J. Quasten writes, "The dialogue De recta in Deum fide (Peri ths eis theon orfhs pistews), extent in its Greek original as well as in a Latin translation by Rufinus, is by an unknown author, who was a contemporary of Methodius. It was attributed to Origen at an early date, the Greek manuscripts as well as Rufinus designating him as the author. However, the contents indicate clearly that it was composed by an opponent of Origen's doctrine and that the author used Methodius' On Free Will and On the Resurrection for his refutation of the adherents of Marcion, Bardesanes and Valentinus. It seems, therefore, that the dialogue On the Orthodox Faith did not appear before the year A.D. 300 It was written most probably in Syria. Since the defender of the orthodox faith in the dialogue has the name Adamantius, the treatise was wrongly attributed to Origen, also called Adamantius." (Patrology, vol. 2, pp. 146-147)
Enrico Norelli writes, "We now refer to the dialogue On Orthodox Faith in God, the work of a contemporary of Methodius, which comes to us in the original Greek and in a translation by Rufinus. The work is a dialogue in five books: a defender of the orthodox faith first refutes Megetius and Mark, two Marcionites, then Marinus, a follower of Bardesanes, and finally two Valentinians. Since the orthodox defender is named Adamantius, the work was attributed to Origen, who was nicknamed Adamantius. It was because of this attribution that Rufinus translated it. But the author seems rather to be an anti-Origenist; he uses the treatises of Methodius on free will and on the resurrection. In Rufinus's translation, the persecutions seem to be a present reality; in the Greek, however, the corresponding passages refer to the Constantinian era, while the theological language used of the Trinity likewise seems to fit into the fourth century. The pagan judge, Eutropius, finally gives the victory to Adamantius and converts to orthodox Christianity. The work, though modest from a literary standpoint, is important for our knowledge of the Marcionites, Bardesanites, and Valentinians of the fourth century." (Early Christian Greek and Latin Literature, vol. 1, p. 316)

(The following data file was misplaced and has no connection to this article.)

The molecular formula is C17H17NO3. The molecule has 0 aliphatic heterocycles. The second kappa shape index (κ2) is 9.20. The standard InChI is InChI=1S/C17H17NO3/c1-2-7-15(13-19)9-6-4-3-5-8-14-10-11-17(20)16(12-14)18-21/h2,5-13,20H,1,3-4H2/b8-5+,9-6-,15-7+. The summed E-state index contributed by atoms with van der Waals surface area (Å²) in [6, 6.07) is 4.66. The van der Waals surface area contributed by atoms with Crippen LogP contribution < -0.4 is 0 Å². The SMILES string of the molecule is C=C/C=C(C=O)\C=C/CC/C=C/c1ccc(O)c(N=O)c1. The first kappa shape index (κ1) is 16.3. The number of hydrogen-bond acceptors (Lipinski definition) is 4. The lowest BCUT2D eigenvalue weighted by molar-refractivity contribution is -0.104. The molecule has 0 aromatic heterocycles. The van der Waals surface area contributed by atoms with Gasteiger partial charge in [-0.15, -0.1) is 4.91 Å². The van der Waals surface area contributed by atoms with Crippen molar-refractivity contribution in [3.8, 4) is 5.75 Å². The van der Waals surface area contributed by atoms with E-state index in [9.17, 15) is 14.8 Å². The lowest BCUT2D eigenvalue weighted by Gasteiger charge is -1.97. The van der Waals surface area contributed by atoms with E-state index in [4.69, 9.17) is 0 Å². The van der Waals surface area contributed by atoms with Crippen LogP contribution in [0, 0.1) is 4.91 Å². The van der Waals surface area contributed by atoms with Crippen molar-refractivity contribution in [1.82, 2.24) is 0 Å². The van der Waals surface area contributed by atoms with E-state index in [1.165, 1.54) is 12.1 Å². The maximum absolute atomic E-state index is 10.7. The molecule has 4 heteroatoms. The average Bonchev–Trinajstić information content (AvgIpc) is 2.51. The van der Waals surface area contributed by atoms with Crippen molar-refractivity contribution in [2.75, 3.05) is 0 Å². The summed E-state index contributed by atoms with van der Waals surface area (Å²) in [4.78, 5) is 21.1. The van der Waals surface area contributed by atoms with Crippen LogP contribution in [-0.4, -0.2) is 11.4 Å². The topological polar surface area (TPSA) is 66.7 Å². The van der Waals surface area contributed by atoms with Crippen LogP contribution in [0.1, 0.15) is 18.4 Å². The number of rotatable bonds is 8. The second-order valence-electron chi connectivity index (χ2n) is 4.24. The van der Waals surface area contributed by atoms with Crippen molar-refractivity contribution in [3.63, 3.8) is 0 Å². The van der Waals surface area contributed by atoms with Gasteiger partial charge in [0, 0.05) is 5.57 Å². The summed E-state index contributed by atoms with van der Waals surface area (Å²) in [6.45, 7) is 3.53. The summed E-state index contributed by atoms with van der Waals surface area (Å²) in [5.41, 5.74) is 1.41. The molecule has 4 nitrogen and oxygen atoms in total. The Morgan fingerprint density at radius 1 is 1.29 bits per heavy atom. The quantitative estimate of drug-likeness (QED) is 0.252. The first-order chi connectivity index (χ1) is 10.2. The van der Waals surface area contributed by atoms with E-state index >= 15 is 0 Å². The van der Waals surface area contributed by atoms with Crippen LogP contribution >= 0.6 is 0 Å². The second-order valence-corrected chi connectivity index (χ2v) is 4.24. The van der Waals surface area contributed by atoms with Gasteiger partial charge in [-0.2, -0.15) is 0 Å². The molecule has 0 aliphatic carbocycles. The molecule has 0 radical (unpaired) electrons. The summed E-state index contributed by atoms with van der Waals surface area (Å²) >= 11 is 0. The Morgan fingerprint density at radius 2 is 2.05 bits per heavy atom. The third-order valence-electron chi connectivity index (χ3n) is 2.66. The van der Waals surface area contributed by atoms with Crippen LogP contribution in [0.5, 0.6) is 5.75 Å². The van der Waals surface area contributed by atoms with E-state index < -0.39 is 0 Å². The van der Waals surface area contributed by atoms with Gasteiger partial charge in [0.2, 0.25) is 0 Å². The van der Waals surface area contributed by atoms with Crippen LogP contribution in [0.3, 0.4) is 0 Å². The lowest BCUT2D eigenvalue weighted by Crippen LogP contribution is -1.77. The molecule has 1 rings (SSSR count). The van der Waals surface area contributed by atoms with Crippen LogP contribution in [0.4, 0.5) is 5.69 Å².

J. Quasten writes, "In the first part the disciples of Marcion, Megethius and Marcus, defend their master's ideas of two different Gods, one of the Jews and the other of the Christians and claim that their Gospel is alone authentic. The second part deals with the heresy of Bardesanes. Marinus, its representative, states that God cannot be called the creator of Satin or of evil, that the Logos did not take human flesh in the incarnation and that the body will not share in the resurrection. At the end, the pagan arbiter Eutropius declares himself convinced by Adamantius." (Patrology, vol. 2, pp. 146-147)
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